Volcano killed thousands of British people in the 13th century

In the 1990s, archaeologists found a mass grave in London, filled with more than 10,000 skeletons. There have been plenty of things over the centuries that could wipe out tons of Londoners en-masse—the Black Death, famine, fires, you name it. But this grave has turned out to be filled with victims of a far more unlikely natural disaster. Scientists now think those people were killed by a volcano.

Not a volcano in England, of course. But a massive eruption thousands of miles away.

Scientific evidence – including radiocarbon dating of the bones and geological data from across the globe – shows for the first time that mass fatalities in the 13th century were caused by one of the largest volcanic eruptions of the past 10,000 years.

Such was the size of the eruption that its sulphurous gases would have released a stratospheric aerosol veil or dry fog that blocked out sunlight, altered atmospheric circulation patterns and cooled the Earth's surface. It caused crops to wither, bringing famine, pestilence and death.

Mass deaths required capacious burial pits, as recorded in contemporary accounts. In 1258, a monk reported: "The north wind prevailed for several months… scarcely a small rare flower or shooting germ appeared, whence the hope of harvest was uncertain... Innumerable multitudes of poor people died, and their bodies were found lying all about swollen from want… Nor did those who had homes dare to harbour the sick and dying, for fear of infection… The pestilence was immense – insufferable; it attacked the poor particularly. In London alone 15,000 of the poor perished; in England and elsewhere thousands died."

The really interesting bit: Nobody is sure yet where that volcanic eruption actually happened.

Read the rest of the story in The Guardian

Via Cort Sims

Image: Eruption, a Creative Commons Attribution (2.0) image from tjt195's photostream


  1. The best candidate is Rinjani in Indonesia which is known to have had a massive (VEI 7+) eruption between 1210 and 1260CE. Although Mexico’s El Chichon (which erupted violently in 1982 and is known to produce high sulfur magmas) and Quilotoa have also been suspected. The volcano has to be in a low latitude since it affected both hemispheres and the eruption would have had to have been massive to put enough sulfur into the atmosphere to leave a fingerprint in sediments and ice cores.

    This isn’t the first time a massive volcanic eruption has been linked to mass casualties in Britain. There’s good evidence from burial records and from contemporary diarists that the summer of 1783 saw thousands of otherwise healthy people drop dead across England, followed by a bitterly cold winter which killed thousands more. In that case the cause was the enormous fissure eruption of Lakagigur in SE Iceland that not only killed a quarter of all Icelanders, but may have gone on to kill millions across the northern hemisphere through a combination of inhaling sulfuric acid, drought and cold.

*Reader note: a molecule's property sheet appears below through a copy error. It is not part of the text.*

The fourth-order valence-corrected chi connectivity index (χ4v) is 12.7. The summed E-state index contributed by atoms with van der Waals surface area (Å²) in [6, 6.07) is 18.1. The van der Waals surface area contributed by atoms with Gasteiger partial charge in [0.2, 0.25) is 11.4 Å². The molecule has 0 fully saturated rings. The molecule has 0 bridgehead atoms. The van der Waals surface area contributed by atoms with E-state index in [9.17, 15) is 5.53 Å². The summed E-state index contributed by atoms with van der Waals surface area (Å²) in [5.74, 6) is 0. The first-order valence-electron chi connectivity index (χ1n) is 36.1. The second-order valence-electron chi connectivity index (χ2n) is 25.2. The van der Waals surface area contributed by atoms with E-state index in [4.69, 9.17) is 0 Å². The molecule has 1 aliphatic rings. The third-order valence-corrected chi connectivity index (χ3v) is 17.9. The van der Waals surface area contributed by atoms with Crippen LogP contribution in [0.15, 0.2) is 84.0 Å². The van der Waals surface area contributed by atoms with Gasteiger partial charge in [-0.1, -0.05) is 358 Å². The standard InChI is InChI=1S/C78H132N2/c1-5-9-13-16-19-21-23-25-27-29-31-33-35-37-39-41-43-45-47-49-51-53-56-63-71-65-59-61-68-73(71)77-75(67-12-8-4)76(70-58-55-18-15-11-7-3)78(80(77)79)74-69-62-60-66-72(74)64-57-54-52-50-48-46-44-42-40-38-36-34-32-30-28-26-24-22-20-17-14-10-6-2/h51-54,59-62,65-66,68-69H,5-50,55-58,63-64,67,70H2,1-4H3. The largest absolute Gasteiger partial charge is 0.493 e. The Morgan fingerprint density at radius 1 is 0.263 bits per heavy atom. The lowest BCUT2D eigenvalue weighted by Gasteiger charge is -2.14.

1. Unfortunately Mother Nature packs some really heavy guns.

      Hmm… but she would make an excellent action star for the next summer block buster. “Mother Nature is back, and she is mad! This summer… the summer is canceled!”

  2. The link “Read the rest of the story in The Telegraph” actually leads to The Guardian.

  3. This sort of begs the obvious question of why a disaster of that magnitude never found its way into the historical record.   Nobody thought the death of thousands worth recording?

    1. Er, I’m pretty sure that there is a monk, quoted above, who wrote about it, and thus entered it into the historical record.

      We might not hear about it often because, well, first most of us don’t read accounts by 13th-century English monks that much, and second it would appear that having to bury 10k dead Londoners wasn’t a particularly unusual occurrence back then.

  4. “Such was the size of the eruption that its sulphurous gases would have released a stratospheric aerosol veil or dry fog that blocked out sunlight”


    Mother F-ing Nature kicks our asses again.

  5. Learning that ash actually clouded out the Sun lends added poetry to the phrase, “The Dark Ages.”

  6. Really? What about elsewhere in Europe?
    My knowledge is 20 years out of date (and limited and decrepit) but what I can dredge up tonight about europopulation developments in the 13th century is that things were going so well that people malthus’d it up for the early 14th-c. Little Ice Age capped by the 1348 population reduction of the Black Death.
    Economic history (Wirtschaftsgeschichte) explored for example how well 13th-c. continental harvests went, until population increased and land not previously tilled was tilled. Dendochronology was cited as support for this well being.

    1. Exactly what I was wondering, does the rest of Europe have any documentation of an event like this? 
      If not, then I say it was dragons, just like someone upthread suggested! 

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